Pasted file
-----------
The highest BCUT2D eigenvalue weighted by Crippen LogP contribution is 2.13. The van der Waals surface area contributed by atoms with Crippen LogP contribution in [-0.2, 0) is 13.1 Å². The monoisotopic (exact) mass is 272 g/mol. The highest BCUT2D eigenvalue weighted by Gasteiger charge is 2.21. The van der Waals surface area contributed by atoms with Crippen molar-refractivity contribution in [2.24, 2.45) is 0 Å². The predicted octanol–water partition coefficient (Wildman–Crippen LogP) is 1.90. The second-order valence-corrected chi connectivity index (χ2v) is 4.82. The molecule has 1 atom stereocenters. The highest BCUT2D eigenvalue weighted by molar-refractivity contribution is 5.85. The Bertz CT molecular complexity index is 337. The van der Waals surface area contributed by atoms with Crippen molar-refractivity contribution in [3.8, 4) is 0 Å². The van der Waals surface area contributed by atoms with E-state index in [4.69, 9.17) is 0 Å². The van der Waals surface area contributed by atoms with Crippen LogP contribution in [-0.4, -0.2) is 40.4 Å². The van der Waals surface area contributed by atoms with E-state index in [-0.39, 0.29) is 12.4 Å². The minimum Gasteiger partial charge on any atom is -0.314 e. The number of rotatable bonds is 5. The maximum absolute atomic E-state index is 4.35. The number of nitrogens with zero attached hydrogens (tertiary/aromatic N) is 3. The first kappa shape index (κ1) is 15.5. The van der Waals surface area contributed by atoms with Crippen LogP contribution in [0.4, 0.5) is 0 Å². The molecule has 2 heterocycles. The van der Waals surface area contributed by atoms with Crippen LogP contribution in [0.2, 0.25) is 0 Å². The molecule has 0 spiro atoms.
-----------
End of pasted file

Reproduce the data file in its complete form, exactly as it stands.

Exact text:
The highest BCUT2D eigenvalue weighted by Crippen LogP contribution is 2.13. The van der Waals surface area contributed by atoms with Crippen LogP contribution in [-0.2, 0) is 13.1 Å². The monoisotopic (exact) mass is 272 g/mol. The highest BCUT2D eigenvalue weighted by Gasteiger charge is 2.21. The van der Waals surface area contributed by atoms with Crippen molar-refractivity contribution in [2.24, 2.45) is 0 Å². The predicted octanol–water partition coefficient (Wildman–Crippen LogP) is 1.90. The second-order valence-corrected chi connectivity index (χ2v) is 4.82. The molecule has 1 atom stereocenters. The highest BCUT2D eigenvalue weighted by molar-refractivity contribution is 5.85. The Bertz CT molecular complexity index is 337. The van der Waals surface area contributed by atoms with Crippen molar-refractivity contribution in [3.8, 4) is 0 Å². The van der Waals surface area contributed by atoms with E-state index in [4.69, 9.17) is 0 Å². The van der Waals surface area contributed by atoms with Crippen LogP contribution in [-0.4, -0.2) is 40.4 Å². The van der Waals surface area contributed by atoms with E-state index in [-0.39, 0.29) is 12.4 Å². The minimum Gasteiger partial charge on any atom is -0.314 e. The number of rotatable bonds is 5. The maximum absolute atomic E-state index is 4.35. The number of nitrogens with zero attached hydrogens (tertiary/aromatic N) is 3. The first kappa shape index (κ1) is 15.5. The van der Waals surface area contributed by atoms with Crippen LogP contribution in [0.4, 0.5) is 0 Å². The molecule has 2 heterocycles. The van der Waals surface area contributed by atoms with Crippen LogP contribution in [0.2, 0.25) is 0 Å². The molecule has 0 spiro atoms.